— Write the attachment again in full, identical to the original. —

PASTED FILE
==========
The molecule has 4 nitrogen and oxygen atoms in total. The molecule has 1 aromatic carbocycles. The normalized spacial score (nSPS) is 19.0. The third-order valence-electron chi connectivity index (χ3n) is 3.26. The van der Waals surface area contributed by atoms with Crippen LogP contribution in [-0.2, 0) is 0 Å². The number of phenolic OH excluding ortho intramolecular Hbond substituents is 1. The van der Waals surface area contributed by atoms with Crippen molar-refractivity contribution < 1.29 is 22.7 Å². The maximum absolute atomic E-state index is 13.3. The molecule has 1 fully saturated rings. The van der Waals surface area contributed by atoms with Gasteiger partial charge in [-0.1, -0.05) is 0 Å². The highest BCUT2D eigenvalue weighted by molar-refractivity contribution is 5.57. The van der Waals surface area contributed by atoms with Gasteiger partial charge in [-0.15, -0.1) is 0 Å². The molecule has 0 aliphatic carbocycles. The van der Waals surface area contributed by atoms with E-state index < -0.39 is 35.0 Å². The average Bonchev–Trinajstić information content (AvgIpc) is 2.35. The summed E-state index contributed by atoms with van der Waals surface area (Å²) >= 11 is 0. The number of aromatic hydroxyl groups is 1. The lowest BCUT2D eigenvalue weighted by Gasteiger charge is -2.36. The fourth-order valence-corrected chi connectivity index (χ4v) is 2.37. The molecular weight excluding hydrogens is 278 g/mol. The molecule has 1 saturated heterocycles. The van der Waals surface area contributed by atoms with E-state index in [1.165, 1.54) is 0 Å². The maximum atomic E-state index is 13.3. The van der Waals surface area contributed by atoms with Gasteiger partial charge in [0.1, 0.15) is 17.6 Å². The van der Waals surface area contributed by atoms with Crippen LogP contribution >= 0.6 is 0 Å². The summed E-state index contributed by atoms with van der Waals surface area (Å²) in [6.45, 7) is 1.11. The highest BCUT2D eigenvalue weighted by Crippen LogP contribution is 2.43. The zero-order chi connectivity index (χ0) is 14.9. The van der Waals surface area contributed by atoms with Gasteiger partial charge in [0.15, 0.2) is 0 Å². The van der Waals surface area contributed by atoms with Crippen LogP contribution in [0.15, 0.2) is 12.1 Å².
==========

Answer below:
The molecule has 4 nitrogen and oxygen atoms in total. The molecule has 1 aromatic carbocycles. The normalized spacial score (nSPS) is 19.0. The third-order valence-electron chi connectivity index (χ3n) is 3.26. The van der Waals surface area contributed by atoms with Crippen LogP contribution in [-0.2, 0) is 0 Å². The number of phenolic OH excluding ortho intramolecular Hbond substituents is 1. The van der Waals surface area contributed by atoms with Crippen molar-refractivity contribution < 1.29 is 22.7 Å². The maximum absolute atomic E-state index is 13.3. The molecule has 1 fully saturated rings. The van der Waals surface area contributed by atoms with Gasteiger partial charge in [-0.1, -0.05) is 0 Å². The highest BCUT2D eigenvalue weighted by molar-refractivity contribution is 5.57. The van der Waals surface area contributed by atoms with Gasteiger partial charge in [-0.15, -0.1) is 0 Å². The molecule has 0 aliphatic carbocycles. The van der Waals surface area contributed by atoms with E-state index < -0.39 is 35.0 Å². The average Bonchev–Trinajstić information content (AvgIpc) is 2.35. The summed E-state index contributed by atoms with van der Waals surface area (Å²) >= 11 is 0. The number of aromatic hydroxyl groups is 1. The lowest BCUT2D eigenvalue weighted by Gasteiger charge is -2.36. The fourth-order valence-corrected chi connectivity index (χ4v) is 2.37. The molecular weight excluding hydrogens is 278 g/mol. The molecule has 1 saturated heterocycles. The van der Waals surface area contributed by atoms with E-state index in [1.165, 1.54) is 0 Å². The maximum atomic E-state index is 13.3. The van der Waals surface area contributed by atoms with Gasteiger partial charge in [0.1, 0.15) is 17.6 Å². The van der Waals surface area contributed by atoms with Crippen LogP contribution >= 0.6 is 0 Å². The summed E-state index contributed by atoms with van der Waals surface area (Å²) in [6.45, 7) is 1.11. The highest BCUT2D eigenvalue weighted by Crippen LogP contribution is 2.43. The zero-order chi connectivity index (χ0) is 14.9. The van der Waals surface area contributed by atoms with Gasteiger partial charge in [0.15, 0.2) is 0 Å². The van der Waals surface area contributed by atoms with Crippen LogP contribution in [0.15, 0.2) is 12.1 Å².